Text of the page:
The big question is – are you capitalizing on its potential, or do you just use it for the occasional BBQ or sunbathing session?
To get more from your garden, consider adopting the indoor-outdoor living aesthetic. It’ll help you to blend your interior with the great outdoors, with a focus on practicality, layout, and style.
If you’d like to incorporate some ‘inside out’ into your garden, here’s how to do it.
Why turn your outdoor area ‘inside-out’?
Indoor-outdoor living creates a bridge between your home’s interior and the natural beauty outside. Rather than seeing your garden as separate from your property, view it as another useable room – only without the usual walls and ceiling.
Through layout, furnishing, decor, and landscaping, you can create a garden that offers much more than before. Before starting, ask yourself the following:
What are your priorities?
For example, do you regularly entertain guests? Do you need a dining area or a place where the kids can play? Identify what matters most to you.
What’s your budget?
If you’re working to a budget, it’s best to spend your money on the things that’ll make the biggest difference, such as new paving, weather-proof furniture, or lighting.
How much room do you have?
You can turn the smallest garden into an amazing living space – but it’s important to be realistic about what you have to work with. Before you get started, take measurements and sketch your ideas on paper.
9 ways to incorporate indoor-outdoor living into your garden
Work out what you want from your outdoor space, then plan the layout accordingly. For example, decking or paving can be used to establish a dining area. Comfortable seating and a hard-wearing outdoor rug create a relaxed social zone, and a few carefully placed trees make a ‘secret snug’ – perfect for some private sunbathing.
Set the scene with lighting
Lighting can be used to add ambiance to your indoor/outdoor space. A string of fairy-lights sets the scene for enjoying a drink with friends in the evening. Alternatively, add a touch of class with a chandelier hanging from a tree, or some solar-powered lanterns. Remember to stay safe, and check that the lights are suitable for outdoor use.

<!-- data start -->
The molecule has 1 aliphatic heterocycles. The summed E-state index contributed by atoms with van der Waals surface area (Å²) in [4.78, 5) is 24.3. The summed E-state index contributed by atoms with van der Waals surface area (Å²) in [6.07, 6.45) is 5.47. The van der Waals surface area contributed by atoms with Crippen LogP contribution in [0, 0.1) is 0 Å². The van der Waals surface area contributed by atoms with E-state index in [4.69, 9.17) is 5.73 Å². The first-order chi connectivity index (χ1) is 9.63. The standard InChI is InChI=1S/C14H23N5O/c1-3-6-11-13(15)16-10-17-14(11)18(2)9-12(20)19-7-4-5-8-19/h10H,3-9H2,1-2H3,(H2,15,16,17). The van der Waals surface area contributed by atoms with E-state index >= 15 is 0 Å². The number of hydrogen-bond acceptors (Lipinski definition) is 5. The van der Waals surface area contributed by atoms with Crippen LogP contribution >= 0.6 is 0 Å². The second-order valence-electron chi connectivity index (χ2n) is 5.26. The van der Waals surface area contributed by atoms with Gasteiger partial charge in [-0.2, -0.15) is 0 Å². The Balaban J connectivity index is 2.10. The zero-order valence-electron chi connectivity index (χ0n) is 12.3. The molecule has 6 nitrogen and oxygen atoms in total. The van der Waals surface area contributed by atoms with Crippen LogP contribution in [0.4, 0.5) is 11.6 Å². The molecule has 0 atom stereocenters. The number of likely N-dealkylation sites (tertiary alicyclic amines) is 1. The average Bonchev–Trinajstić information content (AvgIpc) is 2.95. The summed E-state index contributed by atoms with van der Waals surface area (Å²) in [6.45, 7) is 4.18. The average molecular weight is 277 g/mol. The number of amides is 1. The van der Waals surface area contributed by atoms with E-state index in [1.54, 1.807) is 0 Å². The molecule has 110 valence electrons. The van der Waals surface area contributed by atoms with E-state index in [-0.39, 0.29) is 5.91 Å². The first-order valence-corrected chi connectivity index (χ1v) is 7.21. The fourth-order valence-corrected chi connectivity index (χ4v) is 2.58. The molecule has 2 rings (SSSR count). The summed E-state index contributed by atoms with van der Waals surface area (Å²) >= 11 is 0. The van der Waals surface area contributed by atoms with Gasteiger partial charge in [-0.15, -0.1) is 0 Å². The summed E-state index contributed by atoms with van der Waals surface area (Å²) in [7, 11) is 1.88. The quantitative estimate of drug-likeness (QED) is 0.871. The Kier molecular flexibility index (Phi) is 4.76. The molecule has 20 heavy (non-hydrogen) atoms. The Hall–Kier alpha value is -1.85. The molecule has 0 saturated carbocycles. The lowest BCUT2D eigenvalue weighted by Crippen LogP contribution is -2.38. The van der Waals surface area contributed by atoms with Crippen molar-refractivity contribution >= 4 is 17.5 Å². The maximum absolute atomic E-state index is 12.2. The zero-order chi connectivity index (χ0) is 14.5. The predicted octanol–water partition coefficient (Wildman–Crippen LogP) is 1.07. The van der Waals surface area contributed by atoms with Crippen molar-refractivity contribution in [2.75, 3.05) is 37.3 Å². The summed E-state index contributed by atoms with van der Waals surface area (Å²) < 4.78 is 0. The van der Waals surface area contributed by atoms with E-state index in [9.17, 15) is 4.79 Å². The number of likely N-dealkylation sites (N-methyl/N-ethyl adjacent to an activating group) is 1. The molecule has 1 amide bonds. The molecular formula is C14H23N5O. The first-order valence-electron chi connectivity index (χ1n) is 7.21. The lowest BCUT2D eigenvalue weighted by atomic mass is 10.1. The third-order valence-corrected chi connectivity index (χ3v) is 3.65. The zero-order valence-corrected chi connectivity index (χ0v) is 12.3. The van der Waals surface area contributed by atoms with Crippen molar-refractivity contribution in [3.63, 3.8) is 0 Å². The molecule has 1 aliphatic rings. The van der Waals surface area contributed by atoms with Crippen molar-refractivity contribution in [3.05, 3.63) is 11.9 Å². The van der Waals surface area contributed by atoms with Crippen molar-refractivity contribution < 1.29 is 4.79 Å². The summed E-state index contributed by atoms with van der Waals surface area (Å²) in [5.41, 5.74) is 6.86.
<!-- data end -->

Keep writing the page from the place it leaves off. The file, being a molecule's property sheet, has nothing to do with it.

Add sofas and chairs
Some people believe that garden furniture must be either wood or metal to be weatherproof. Actually, there are plenty of weather-resistant cushioned furniture options, which can be left outside all year round. These Divano Lounge outdoor lounge sets create the illusion of a living area in your garden – simply add a coffee table or foot-rest to complete the look.
Make a cooking area
On a summer’s day, few things can compete with al-fresco dining. Rather than settling for a basic BBQ, make yourself an outdoor kitchen. As well as something to cook on, you’ll need a counter to rest your plates, glasses, and cutlery, plus a storage cupboard for additional items, such as napkins, table-mats, jugs, and more. Remember to incorporate a light nearby, so you’re not struggling to cook in the dark when the sun goes down.
Think about flow
The indoor-outdoor living aesthetic is all about blending the outside with your interior. As such, consider how you can bring the two together. For example, patio or bifold doors allow your inside space to flow seamlessly into your garden. A conservatory lets you enjoy the natural landscape outside, even when it’s raining. Even adding some plants in the home gives a sense of the garden merging with your internal space.
Work in the garden
If you’ve got enough room outside, think about building a home office or summerhouse. This can be used as a place to work or to enjoy hobbies without interruption. Make sure you select a design that has plenty of windows, as this will enable you to fully appreciate your surroundings. A summerhouse with a porch also provides an outdoor area to sit and enjoy a coffee.
Grow edibles in the available space
Every outdoor space, regardless of how compact it is, can be used to grow fruit, vegetables, and herbs. These edible gardens not only add visual interest to your garden; they’re also a welcome source of food for your family.
A great idea is to create an herb garden close to the house, as the inviting scents will permeate your property. Climbing beans can be used to create natural shade, and strawberry plants are perfect for providing a snack for the children.
Consider texture and color
You’ve probably put a lot of thought into your internal decor – right down to the shade of paint on the walls, and the soft furnishings on your seating. Apply the same level of detail outside. Textural fabric cushions, throws, and rugs make your garden feel like a welcoming, homely space – and can be easily stored away when not in use.
Don’t be afraid to add artwork on your fences and walls too, or trellises for climbing flowers. These little details make the outdoor space feel far more personal.
Extend the garden’s use
Outdoor areas are often viewed as seasonal – as soon as it gets cold, people tend to retreat indoors. Maximize the amount of time you can use your garden by adding a fire pit or even a fireplace. Combined with some weather-resistant sofas and woolen throws, you can enjoy your new indoor-outdoor living style, even when the temperatures drop.